Monday, July 14, 2014

Krak des Chevaliers Tour

We get going around 8:30 for the one and a half hour drive to 'The Krak'. Our driver Hassam doesn't speak much English but seems really nice, and it's here we get a real lesson in how driving in Syria works. Hassam is a real pro, but is not aggressive or unduly dangerous so that's good. If you are coming up beside someone and are going to pass, you give a tap on the horn so that they know you are there. If you are merging at high speed, you judge where you are going to fit into the flow of traffic and go for it no matter what. If you see someone walking with their back to you on the road, you give them a tap on the horn so that they know to look out.  I don't think we have to stop even once on the way there, as the roundabout system really works if you know what you are doing. Oh, and very few people use their lights here until it is absolutely necessary, like as in dark.
So, Krak des Chevaliers is a very cool old castle from around the 1100's. It's big and complete and a fascinating place for all of us to explore. Lots of nooks and crannies, great views, and crazy winds up top.

The only downside was that it was a bit cool and very windy and cloudy, but that sort of added to the experience I guess. What wasn't adding to the experience was the feeling in my stomach, so lunch today in another spectacular location, directly across the road from the castle, is less exciting. Matthew is not feeling well either, so he and I merely push the food around in our plates before giving up.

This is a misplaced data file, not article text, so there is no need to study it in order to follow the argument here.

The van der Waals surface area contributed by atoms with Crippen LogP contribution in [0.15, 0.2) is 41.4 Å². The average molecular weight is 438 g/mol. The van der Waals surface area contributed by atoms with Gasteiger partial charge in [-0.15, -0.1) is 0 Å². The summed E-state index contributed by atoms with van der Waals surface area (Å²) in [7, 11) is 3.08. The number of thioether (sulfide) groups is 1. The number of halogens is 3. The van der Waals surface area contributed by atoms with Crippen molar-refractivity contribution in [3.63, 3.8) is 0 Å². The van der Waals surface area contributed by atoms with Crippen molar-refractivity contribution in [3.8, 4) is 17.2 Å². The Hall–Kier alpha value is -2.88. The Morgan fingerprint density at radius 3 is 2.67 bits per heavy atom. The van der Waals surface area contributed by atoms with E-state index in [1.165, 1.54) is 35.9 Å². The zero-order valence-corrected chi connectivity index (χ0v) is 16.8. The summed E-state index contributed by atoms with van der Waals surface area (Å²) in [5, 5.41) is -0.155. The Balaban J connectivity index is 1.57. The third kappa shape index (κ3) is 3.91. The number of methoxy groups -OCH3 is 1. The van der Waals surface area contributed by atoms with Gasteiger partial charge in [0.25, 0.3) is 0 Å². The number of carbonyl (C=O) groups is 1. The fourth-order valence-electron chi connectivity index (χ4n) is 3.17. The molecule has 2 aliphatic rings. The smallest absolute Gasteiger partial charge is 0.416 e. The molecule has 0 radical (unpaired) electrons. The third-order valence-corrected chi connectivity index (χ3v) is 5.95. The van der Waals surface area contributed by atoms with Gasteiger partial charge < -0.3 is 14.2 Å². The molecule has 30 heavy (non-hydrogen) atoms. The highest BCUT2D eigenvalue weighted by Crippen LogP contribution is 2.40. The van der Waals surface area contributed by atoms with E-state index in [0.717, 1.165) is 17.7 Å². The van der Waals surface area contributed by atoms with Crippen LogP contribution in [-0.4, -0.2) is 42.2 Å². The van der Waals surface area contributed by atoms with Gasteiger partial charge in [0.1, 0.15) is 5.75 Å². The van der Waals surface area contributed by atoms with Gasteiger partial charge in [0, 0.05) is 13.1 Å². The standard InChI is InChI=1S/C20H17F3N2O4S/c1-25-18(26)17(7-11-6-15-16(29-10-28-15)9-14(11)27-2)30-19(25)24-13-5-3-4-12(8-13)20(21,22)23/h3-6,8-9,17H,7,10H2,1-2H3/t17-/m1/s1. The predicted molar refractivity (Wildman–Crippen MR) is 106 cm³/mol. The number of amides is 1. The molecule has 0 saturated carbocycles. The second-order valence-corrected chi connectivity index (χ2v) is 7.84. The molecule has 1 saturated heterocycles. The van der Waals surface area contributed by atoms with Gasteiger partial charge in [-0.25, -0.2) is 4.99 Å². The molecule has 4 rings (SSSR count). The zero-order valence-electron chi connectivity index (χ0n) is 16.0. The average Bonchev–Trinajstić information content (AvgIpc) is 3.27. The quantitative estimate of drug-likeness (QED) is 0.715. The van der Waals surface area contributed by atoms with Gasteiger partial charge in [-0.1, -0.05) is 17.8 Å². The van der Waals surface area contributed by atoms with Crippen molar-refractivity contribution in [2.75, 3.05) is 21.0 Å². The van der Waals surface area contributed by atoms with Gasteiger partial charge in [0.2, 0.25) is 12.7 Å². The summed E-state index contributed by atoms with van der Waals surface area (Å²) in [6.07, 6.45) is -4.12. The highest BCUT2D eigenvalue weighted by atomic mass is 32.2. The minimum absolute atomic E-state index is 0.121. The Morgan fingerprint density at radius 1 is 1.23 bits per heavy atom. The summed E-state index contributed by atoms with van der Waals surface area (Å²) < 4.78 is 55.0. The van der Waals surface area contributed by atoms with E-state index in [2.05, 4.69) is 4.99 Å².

The typical Krak tour includes a couple other stops so we drive north to Misyaf, another castle. Coming out of the hills, the sky completely clears up, and we step out of the car at Misyaf to crystalline blue skies. 

We have the option to carry on to Apamea, so we look around just long enough to be polite (and find and use the rest room), then jump in the car and drive north. From the pictures at the Riad Hotel, Apamea looked like one of those places you shouldn't miss. Misyaf might have been one of those places had we not just seen Krak des Chevaliers.
As we arrive at Apamea, we can see the remains of the massive walls that once surrounded this city, but it's obvious from a distance how impressive this place is. Columns. Lots and lots of columns. Hassam drops us off at the entrance and explains that we walk through and he will be waiting for us on the other side. He points west and says, "You walk, I wait other side."
Got it.
We go to the ticket booth and it takes a few seconds for the guy to look up at us. 

Note the rather unassuming ticket booth on the left.

"Oh!" he almost jumps when he notices us. He looks surprised to see anyone out here but recovers quickly and gives us a big smile.
"How much?" we ask.
"Where are you from?"